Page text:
RCA's color REB1200 offers an elegant design, but it's just too expensive and limited in its usefulness for us to recommend it.
Like its bigger sis, the Sony Reader Touch Edition, the Sony Reader Pocket Edition is an excellent performer with a fantastic grasp on user-friendliness. Coupled with its more compact size and lower price point, it's a great option for readers looking for high-portability and excellent performance.
The ViewSonic VEB612 is small and light, and its design is quite attractive, but the software is far too buggy for us to recommend this device at the moment, especially given its high price tag. We'd advise those looking for a similar-sized ebook reader to check out one of Sony's models instead
The Interead Cool-er has decent format support and a good screen, but it's outclassed in nearly every department by the Sony Reader PRS-505. As they cost roughly the same, it's hard to see why anyone would choose the Cool-er
The Kindle itself is a smashing piece of kit, but Amazon's digital bookstore just isn't ready for us to invest in. Using competing bookstores with the Kindle isn't possible and we couldn't find a single one of the 15 books we searched for. Grudgingly, we have to recommend more flexible ebook readers, despite the Kindle's impressive capabilities
The Elonex eBook has a lovely screen and lightweight chassis, but it's let down by fiddly controls, slow, buggy software and an anorexic features list. It's no match for Sony's venerable, metal-clad Reader PRS-505, let alone the Kindle, which is expected to arrive in the UK soon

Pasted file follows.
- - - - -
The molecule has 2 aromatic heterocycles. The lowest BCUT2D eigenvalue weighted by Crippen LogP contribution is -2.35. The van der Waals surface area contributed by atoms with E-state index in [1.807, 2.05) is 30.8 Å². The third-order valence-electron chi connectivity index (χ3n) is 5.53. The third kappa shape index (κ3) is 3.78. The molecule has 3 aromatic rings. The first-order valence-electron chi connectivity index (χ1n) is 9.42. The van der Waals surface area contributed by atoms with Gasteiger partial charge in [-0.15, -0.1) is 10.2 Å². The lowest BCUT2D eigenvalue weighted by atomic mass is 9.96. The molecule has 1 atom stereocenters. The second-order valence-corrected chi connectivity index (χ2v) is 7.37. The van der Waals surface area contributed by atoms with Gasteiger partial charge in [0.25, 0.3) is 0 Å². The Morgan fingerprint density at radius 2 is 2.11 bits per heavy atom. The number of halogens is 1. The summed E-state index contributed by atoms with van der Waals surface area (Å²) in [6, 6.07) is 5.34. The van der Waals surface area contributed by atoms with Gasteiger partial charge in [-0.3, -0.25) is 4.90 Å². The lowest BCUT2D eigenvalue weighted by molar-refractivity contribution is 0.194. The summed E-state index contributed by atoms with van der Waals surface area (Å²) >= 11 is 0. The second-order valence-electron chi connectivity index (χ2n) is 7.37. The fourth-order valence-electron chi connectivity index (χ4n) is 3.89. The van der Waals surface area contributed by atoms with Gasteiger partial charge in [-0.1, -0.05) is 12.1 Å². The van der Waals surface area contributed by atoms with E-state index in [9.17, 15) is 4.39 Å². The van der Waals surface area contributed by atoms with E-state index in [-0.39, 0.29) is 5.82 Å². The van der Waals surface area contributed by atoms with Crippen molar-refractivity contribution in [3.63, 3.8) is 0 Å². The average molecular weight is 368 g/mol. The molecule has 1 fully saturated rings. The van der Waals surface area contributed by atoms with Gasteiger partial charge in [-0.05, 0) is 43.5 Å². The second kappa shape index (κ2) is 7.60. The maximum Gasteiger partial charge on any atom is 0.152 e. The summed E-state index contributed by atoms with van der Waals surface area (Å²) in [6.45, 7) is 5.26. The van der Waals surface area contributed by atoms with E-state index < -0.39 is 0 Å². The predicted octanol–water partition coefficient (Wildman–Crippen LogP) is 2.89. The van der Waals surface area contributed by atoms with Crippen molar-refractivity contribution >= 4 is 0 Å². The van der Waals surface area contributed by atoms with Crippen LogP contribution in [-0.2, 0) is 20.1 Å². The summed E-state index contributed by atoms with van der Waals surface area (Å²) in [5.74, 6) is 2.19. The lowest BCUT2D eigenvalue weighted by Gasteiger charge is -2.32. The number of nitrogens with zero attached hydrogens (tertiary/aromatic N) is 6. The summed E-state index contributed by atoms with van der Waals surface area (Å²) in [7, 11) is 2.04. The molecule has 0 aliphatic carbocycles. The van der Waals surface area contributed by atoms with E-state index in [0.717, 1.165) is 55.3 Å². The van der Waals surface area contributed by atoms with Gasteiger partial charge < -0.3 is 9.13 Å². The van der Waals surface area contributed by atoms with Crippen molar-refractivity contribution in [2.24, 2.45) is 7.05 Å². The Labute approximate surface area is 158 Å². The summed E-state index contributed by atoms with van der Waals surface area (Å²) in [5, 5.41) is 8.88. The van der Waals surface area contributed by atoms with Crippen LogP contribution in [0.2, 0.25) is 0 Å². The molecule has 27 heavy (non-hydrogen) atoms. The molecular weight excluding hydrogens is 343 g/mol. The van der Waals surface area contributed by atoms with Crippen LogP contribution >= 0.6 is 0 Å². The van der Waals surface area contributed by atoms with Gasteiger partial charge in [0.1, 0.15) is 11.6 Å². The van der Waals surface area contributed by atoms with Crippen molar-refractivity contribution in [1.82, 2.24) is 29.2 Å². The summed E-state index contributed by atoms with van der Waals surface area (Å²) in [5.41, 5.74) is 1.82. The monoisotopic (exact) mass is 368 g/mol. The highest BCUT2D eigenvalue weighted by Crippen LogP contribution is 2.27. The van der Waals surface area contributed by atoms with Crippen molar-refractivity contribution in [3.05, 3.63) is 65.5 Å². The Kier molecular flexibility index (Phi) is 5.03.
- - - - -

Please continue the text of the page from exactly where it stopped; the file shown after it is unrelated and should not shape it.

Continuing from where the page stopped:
The 6-inch touchscreen-sporting Sony Reader Touch Edition PRS-650 gives you everything you could want from an ebook reader. If you're not bothered about music or expandable memory, its smaller sibling -- the Sony Reader Pocket Edition PRS-350 -- is a more attractive proposition.
Relatively small and compact, Endless Ideas' BeBook has an impressive screen, good file-format support and exceptional battery life. Due to an unappealing appearance and sluggish, illogical menu system, however, it can't really compete with the Sony Reader PRS-505, even though the BeBook costs more
It used to be that the Kobo was the cheap, no-frills option, but, due to its price and feature set, the new Amazon Kindle has taken its place. If you're looking for something that will do its job decently for as low a price as you can find, the Kindle is definitely worth a look.
Although the Kobo eReader Touch is missing features we think would make it better yet, it remains one of the best E Ink options available in Australia.
The BeBook Club offers features that lower-priced readers do not, but for AU$249 it would have been nice to see at least a dictionary or Wi-Fi thrown in, too.
Although only a few changes have been made from the PRS-T1, those changes are significant and make the PRS-T2 worth looking at as an upgrade.
The EB101 is suffering from an acute category crisis. It's a portable media player dressed up like an ebook reader, and at the end of the day, it's not great at either task.
Although it has a decent feature-set, performance issues make the Kogan eBook Reader with e-Ink touchscreen impossible to recommend.
The Opus is a decent bare-bones reader; but for the same price, the Sony Reader Pocket Edition is a much better proposition.
The Cybook Orizon feels good, works well and looks the business. The price tag is probably going to be the sticking point for most, more so with some of the features leaving a lot to be desired. However, if you are looking for a touchscreen reader, it is most certainly worth a look, especially since neither of the Sony Readers have Wi-Fi.